Summary of Advertising to Children in China
Four grandparents, two parents: Chinese kids dip into six doting wallets. How to tap the world’s largest kids’ market.
China’s one-child policy, introduced in 1979, has led to an unprecedented phenomenon: An urban child is now the sole benefactor of the attention, interest and earnings of two parents and four grandparents. This, combined with China’s mushrooming capitalist economy, has boosted children’s status, purchasing power and sway within Chinese households. Children now control far more currency than in the past. They influence family purchases and have pocket money to spend on indulgences. Kara Chan and James U. McNeal delve into this market, and illustrate how Chinese children perceive advertising by age, gender and location. Although the authors’ deep academic methodology, tables and quantitative analysis are not wholly relevant to the advertising business and many of their findings are not unique to China, getAbstract considers this unprecedented study a fascinating insight into the children’s market in China’s capitalist society.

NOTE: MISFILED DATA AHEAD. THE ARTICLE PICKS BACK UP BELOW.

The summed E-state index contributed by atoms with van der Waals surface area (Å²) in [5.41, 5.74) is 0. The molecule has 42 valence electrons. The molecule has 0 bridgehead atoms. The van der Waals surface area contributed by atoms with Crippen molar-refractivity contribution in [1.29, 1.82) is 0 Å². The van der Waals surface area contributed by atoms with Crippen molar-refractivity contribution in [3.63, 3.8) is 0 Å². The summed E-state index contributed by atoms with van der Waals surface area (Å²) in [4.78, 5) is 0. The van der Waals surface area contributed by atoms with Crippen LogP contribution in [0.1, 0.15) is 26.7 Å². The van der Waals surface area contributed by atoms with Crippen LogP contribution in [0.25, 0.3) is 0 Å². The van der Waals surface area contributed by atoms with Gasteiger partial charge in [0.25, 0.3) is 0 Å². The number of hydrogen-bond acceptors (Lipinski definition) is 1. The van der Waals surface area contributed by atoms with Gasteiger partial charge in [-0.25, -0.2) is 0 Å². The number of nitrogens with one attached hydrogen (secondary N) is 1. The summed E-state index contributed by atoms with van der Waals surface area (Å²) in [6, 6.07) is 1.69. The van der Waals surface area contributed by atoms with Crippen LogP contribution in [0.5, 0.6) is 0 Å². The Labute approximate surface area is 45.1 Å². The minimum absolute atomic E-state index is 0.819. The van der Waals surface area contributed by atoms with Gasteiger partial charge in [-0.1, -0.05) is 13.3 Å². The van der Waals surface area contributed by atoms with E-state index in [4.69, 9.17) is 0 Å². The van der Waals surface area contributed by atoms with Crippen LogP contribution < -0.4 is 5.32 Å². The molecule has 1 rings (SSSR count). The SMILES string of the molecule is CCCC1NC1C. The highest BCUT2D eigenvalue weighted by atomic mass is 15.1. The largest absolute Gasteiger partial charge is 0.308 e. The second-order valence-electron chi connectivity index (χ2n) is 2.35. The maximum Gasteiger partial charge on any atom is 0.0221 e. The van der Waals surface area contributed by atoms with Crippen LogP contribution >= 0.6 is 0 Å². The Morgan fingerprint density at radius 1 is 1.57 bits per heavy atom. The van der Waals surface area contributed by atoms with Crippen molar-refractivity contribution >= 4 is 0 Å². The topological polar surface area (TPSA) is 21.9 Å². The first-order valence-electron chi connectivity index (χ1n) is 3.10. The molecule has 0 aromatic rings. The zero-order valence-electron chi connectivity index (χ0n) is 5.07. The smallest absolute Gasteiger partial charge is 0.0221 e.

In this summary, you will learn
- Why the Chinese children’s market is so valuable;
- How Chinese kids and their parents perceive television advertising; and
- How to gain access to the children’s market in China.
About the Authors
Dr. Kara Chan is a professor at the Department of Communication Studies at Hong Kong Baptist University. James U. McNeal is a former marketing professor at Texas A&M University and a world expert on the effects of marketing on children.
Comment on this summary
Contained in Knowledge Pack:
Knowledge PackAdvertising in ChinaTo sell your product in the world's biggest emerging market, you have to advertise – but if you already think China is a wild, wooly commercial frontier, just wait until you try marketing there.
Customers who read this summary also read
Kogan Page, 2015
Penguin Group (USA), 2012
Workman Publishing, 2015
Sharon Schweitzer and Liz Alexander